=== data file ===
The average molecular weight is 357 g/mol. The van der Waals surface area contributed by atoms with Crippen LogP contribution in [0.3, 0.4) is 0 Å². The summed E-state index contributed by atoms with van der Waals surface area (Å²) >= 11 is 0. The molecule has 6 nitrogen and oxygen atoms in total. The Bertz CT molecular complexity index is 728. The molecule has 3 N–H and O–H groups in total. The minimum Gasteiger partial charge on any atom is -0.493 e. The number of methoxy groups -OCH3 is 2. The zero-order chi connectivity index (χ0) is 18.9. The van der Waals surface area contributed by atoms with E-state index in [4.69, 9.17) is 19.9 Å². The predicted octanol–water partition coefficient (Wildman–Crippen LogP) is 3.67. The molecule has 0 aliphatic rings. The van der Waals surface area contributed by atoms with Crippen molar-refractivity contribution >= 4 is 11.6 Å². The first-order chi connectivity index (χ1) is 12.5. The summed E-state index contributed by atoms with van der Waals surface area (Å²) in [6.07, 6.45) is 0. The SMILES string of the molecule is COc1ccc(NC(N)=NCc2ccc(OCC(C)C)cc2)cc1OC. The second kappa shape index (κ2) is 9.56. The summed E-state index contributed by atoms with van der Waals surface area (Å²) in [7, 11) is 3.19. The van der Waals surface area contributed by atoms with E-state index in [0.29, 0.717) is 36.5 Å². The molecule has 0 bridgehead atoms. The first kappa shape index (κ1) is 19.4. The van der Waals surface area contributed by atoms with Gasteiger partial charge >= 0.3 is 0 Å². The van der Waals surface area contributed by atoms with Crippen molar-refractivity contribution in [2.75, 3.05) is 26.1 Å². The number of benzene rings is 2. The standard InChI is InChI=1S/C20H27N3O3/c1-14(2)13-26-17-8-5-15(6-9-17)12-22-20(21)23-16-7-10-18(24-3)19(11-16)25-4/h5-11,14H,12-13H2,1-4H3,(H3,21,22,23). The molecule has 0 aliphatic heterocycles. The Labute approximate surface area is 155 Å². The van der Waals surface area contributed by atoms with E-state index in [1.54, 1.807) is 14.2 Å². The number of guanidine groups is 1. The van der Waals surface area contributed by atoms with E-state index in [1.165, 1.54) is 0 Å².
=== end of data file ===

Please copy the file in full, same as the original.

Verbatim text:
The average molecular weight is 357 g/mol. The van der Waals surface area contributed by atoms with Crippen LogP contribution in [0.3, 0.4) is 0 Å². The summed E-state index contributed by atoms with van der Waals surface area (Å²) >= 11 is 0. The molecule has 6 nitrogen and oxygen atoms in total. The Bertz CT molecular complexity index is 728. The molecule has 3 N–H and O–H groups in total. The minimum Gasteiger partial charge on any atom is -0.493 e. The number of methoxy groups -OCH3 is 2. The zero-order chi connectivity index (χ0) is 18.9. The van der Waals surface area contributed by atoms with E-state index in [4.69, 9.17) is 19.9 Å². The predicted octanol–water partition coefficient (Wildman–Crippen LogP) is 3.67. The molecule has 0 aliphatic rings. The van der Waals surface area contributed by atoms with Crippen molar-refractivity contribution >= 4 is 11.6 Å². The first-order chi connectivity index (χ1) is 12.5. The summed E-state index contributed by atoms with van der Waals surface area (Å²) in [6.07, 6.45) is 0. The SMILES string of the molecule is COc1ccc(NC(N)=NCc2ccc(OCC(C)C)cc2)cc1OC. The second kappa shape index (κ2) is 9.56. The summed E-state index contributed by atoms with van der Waals surface area (Å²) in [7, 11) is 3.19. The van der Waals surface area contributed by atoms with E-state index in [0.29, 0.717) is 36.5 Å². The molecule has 0 bridgehead atoms. The first kappa shape index (κ1) is 19.4. The van der Waals surface area contributed by atoms with Gasteiger partial charge >= 0.3 is 0 Å². The van der Waals surface area contributed by atoms with Crippen molar-refractivity contribution in [2.75, 3.05) is 26.1 Å². The number of benzene rings is 2. The standard InChI is InChI=1S/C20H27N3O3/c1-14(2)13-26-17-8-5-15(6-9-17)12-22-20(21)23-16-7-10-18(24-3)19(11-16)25-4/h5-11,14H,12-13H2,1-4H3,(H3,21,22,23). The molecule has 0 aliphatic heterocycles. The Labute approximate surface area is 155 Å². The van der Waals surface area contributed by atoms with E-state index in [1.54, 1.807) is 14.2 Å². The number of guanidine groups is 1. The van der Waals surface area contributed by atoms with E-state index in [1.165, 1.54) is 0 Å².